- Foreigners, especially Chinese, big culprits
- Some private jets airlift minerals out of country
- Politicians collaborate with illegal miners
Nigeria’s diverse and vast possession of relevant natural resources, notably in the abundance of mineral resources, is a fact economists, geologists, historians and researchers have proven to be true over time.
A report by the Nigerian Geological Survey Agency (NGSA), confirmed that the country is endowed with over 34 different solid minerals and precious metals available in commercial quantities in more than 500 locations across the various regions of the country with a commercial value estimated to be worth trillions of dollars.
The country’s capacity to lure investors and business investments in the mining industry has, however, remained largely untapped, and subjected to structural and policy impediments, fuelled by unlawful mining activities which have to a large extent, made the mining sector a menace rather than a key component of the country’s economic diversification goal, analysts aver.
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Also, data gleaned from the National Bureau of Statistics (NBS), showed that the solid minerals sector’s contribution to Nigeria’s gross domestic product (GDP) stood at 0.6 percent in Q1 2021, an indication that the sector is in dire need of structural advancements to attain the five percent GDP target by 2025 set by the Ministry of Mines and Steel Development (MMSD).
According to a research conducted by the Nigeria Extractive Industry Transparent Initiatives (NEITI), Nigeria lost an estimated $9 billion to illegal mining and exportation of gold and other mineral resources between 2014 and 2015. It was also disclosed that the country lost nearly $54 billion to illegal gold mining and smuggling between 2012 and 2018.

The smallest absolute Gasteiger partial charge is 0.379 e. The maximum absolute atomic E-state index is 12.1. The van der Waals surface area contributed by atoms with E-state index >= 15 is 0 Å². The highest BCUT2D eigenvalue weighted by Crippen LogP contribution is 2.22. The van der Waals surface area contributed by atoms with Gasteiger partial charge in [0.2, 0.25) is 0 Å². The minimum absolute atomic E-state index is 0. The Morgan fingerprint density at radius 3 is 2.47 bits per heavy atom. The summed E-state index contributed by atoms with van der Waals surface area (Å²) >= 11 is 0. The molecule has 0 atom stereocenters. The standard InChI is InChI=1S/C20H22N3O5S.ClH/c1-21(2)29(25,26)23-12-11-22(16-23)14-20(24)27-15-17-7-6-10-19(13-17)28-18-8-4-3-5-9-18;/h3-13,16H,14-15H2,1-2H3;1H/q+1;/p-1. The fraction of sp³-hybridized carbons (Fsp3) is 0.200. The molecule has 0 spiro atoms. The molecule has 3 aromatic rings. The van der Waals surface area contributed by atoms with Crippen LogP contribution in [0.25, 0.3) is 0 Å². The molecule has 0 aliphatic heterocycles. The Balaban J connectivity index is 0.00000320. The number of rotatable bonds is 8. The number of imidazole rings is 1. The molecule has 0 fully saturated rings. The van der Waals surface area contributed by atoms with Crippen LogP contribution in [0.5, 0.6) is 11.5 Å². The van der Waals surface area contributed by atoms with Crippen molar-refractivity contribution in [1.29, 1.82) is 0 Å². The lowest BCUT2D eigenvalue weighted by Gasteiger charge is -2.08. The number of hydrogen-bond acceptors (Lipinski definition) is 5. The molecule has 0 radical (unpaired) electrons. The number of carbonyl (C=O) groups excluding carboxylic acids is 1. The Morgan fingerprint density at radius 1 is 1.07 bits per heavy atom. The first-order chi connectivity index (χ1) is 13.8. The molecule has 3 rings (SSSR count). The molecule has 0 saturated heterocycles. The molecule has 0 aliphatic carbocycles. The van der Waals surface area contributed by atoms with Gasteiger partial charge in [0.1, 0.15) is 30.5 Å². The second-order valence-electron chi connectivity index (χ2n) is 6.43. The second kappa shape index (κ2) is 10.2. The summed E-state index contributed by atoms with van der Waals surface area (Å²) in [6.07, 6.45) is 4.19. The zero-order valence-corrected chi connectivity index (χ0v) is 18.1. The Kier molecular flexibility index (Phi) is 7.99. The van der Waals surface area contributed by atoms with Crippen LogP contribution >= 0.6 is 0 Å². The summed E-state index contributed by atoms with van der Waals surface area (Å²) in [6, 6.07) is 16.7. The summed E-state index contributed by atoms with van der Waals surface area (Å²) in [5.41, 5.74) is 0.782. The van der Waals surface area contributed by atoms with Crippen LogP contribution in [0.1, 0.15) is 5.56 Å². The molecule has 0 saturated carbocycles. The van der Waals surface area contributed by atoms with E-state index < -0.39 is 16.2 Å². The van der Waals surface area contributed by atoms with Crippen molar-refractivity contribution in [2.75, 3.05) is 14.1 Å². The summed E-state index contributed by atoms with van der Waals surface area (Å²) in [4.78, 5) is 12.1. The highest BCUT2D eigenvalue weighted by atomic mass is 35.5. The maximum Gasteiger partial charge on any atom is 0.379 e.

Further analysis showed that while the definition of illegal mining has been restricted to miners without license, many licensed miners have reportedly operated illegally without compliance to mining regulations, making the fight against illegal mining more complicated, capped by the government’s inability to properly monitor and regulate mining activities.
One of the instances of illegal mining, which was reported by Business A.M., occured in Dagbala, Akoko-Edo local government area, a community noted for its abundant gold deposit, among other solid minerals.
Investors and registered miners of solid minerals in the community expressed their displeasure over the emergence and continual disruptive activities of illegal miners, adding that some of them have been forced to abandon their sites and livelihood due to the operations and attacks by the unlawful miners.
Fatai Jimoh, operating officer of Macana Company Limited, one of the registered mining companies in the state, noted that the illegal miners who often present deceitful license to delude security operatives whenever they are confronted had taken over mining operations in the community, preventing authorised miners from working and also, robbing the government of essential revenue.
Jimoh called on the mining cadastral office to take more stringent measures against illegal mining and also, enlighten security operatives on better ways to identify fake mining licences and understand the longitudes and latitudes of mining operations to enhance mining control.
A study conducted by Maurice Ogbonnaya, senior research consultant, Institute of Security Studies (ISS), found that an estimated 80 percent of mining in the North West region is carried out illegally and on an artisanal basis by local populations.
According to the report, the mining of large untapped mineral deposits in the area, especially gold, which has strategic importance and economic value, is dominated by illegal miners, who control mining operations in the region. It also disclosed that some of the illegal mining activities were promoted by collaborations between politically connected Nigerians and some foreign corporations, notably from China.
“Illegal miners often front for politically connected individuals who collaborate with foreign nationals and corporations to sell gold. The mineral is routinely smuggled to Dubai through neighbouring Niger and Togo,” it stated.